NASA's souped-up Hubble set to probe history of the cosmos

Scientist: 'Surgery in shuttle bay' a total success; Hubble now at 'top of its game'

With the Hubble Space Telescope upgraded and more powerful than ever, the orbiter soon will be looking out toward the edge of the observable universe, probing the early history of the cosmos.

With two brand-new instruments, a new computer unit and several repaired instruments, Hubble is more powerful than ever after 19 years aloft, said Malcolm Niedner, deputy senior project scientist for Hubble. "We always take Hubble's capabilities forward by factors of 10, 20 and 30 in key performance areas," said Niedner, who has been on the Hubble team for 16 years and involved in all five of its servicing missions. "Hubble is absolutely at the top of its game."

Niedner said the space shuttle Atlantis mission to repair and upgrade the telescope was a total success, with the astronauts accomplishing more than NASA had hoped for.

"I am absolutely overwhelmed by what the astronauts did. I am overwhelmed by what just happened in space. And a lot of it was really hard," said Niedner. "The two instrument repairs were always viewed as an experiment. When you're opening up instruments and doing surgery in the shuttle bay, the odds of success are obviously going to be less. We didn't just dust off an old design. As a scientist, what excites me the most is that we enhanced the telescope significantly."

The crew of the space shuttle Atlantis is on the tail end of its 11-day mission to get the Hubble not only back in working order but to upgrade what has become one of the most important tools to the world's astronomers. During its 19 years in orbit, Hubble's discoveries have been so important that they have forced academics to revise astronomy text books, said Ruitberg. It took deep photographs of the universe and captured images of the birth and death of stars.

It also played a key role in discovering that the universe, driven by a mysterious force called dark energy, is expanding at an accelerating rate. And Hubble also showed that most galaxies in the universe contain massive black holes.

To keep this powerful scientific tool running, in five back-to-back spacewalks the astronauts replaced all six of the Hubble's gyroscopes and all six of its batteries, along with a computer unit that had failed last fall and was running on a backup system.

Those fixes alone should keep the Hubble running for another five years, if not seven or eight years, according to Niedner.

On the scientific instrument side, astronauts restored one broken-down wide-field imaging camera, while also installing a brand-new, more powerful one. It was the same case with Hubble's Space Telescope Imaging Spectrograph: An existing one was repaired and a whole new one was added. The spectrograph is NASA's major black-hole hunter.

"This is only the second service mission where we put two brand-new instruments on the telescope," Niedner noted. "This is going to open up very important possibilities for Hubble that we just didn't have before. The new ones themselves take Hubble to places it's never been. The restored instruments are still very potent instruments. Because they have characteristics the new ones don't, with these four we have a marvelously diverse collection of instruments and capabilities.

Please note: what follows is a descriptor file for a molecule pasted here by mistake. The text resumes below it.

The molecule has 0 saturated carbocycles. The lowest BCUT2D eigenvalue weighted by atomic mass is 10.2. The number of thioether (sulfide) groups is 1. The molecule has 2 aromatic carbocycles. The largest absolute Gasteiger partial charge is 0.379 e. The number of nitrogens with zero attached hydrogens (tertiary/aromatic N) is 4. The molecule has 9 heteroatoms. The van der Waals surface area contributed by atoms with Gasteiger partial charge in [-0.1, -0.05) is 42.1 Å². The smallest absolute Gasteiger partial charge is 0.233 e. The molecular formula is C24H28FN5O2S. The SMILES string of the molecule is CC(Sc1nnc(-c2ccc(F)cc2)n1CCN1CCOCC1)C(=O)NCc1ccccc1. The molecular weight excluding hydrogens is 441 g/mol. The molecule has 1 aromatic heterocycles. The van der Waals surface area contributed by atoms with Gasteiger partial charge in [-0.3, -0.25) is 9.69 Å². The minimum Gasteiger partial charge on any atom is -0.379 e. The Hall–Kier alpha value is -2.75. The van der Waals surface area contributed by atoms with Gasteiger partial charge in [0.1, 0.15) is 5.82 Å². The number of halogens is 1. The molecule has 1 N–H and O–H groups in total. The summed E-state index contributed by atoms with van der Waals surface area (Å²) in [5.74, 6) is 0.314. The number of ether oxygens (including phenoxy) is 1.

"We'll be able to make discoveries that weren't possible before," he added.

Niedner said NASA scientists and astronomers worldwide are hoping the telescope, with its new capabilities, will be able to peer back into the most distant universe.

Previously, the Hubble could look back to about 800 million years after the Big Bang, which is believed to be the cosmic explosion that marked the creation of the universe. Now Niedner said the telescope should be able to look as far back as 600 million to maybe even 500 million years after the Big Bang.

"Why is another 200 or 300 million years important? Think about the fraction. There's a lot of evolution going on in those 300 million years," he explained. "If we can see another 30% or 40% back toward the beginning, that could make a big difference in what we understand about the early universe and how things evolved."

Niedner said that point in time is critical to understand because it's believed that evolution was very rapid then.

"It's real important, because we are part of that history," he added. "The Milky Way, the planet we walk on -- it's [all] part of that grand history of the universe. If we really want to understand planet Earth, we have to understand it in the larger context of how stars form and solar systems form. If we want to know how stars form, we have to know a lot more about galaxies than we do. It all ties together to the very small and local to the very large and distant. We're all made of stars. The material that you and I and everyone walking this planet are made out of is all born of stars."

After undergoing about four months of testing and the calibrating of its new instruments, Hubble will use its full tool belt to detect the chemicals in the atmospheres of Earth-size exoplanets. It also will study black holes, dark energy and dark matter, along with deep star formation in fledgling galaxies.

Hundreds of astronomers are using Hubble to feed information for about 200 ongoing, individual science programs.

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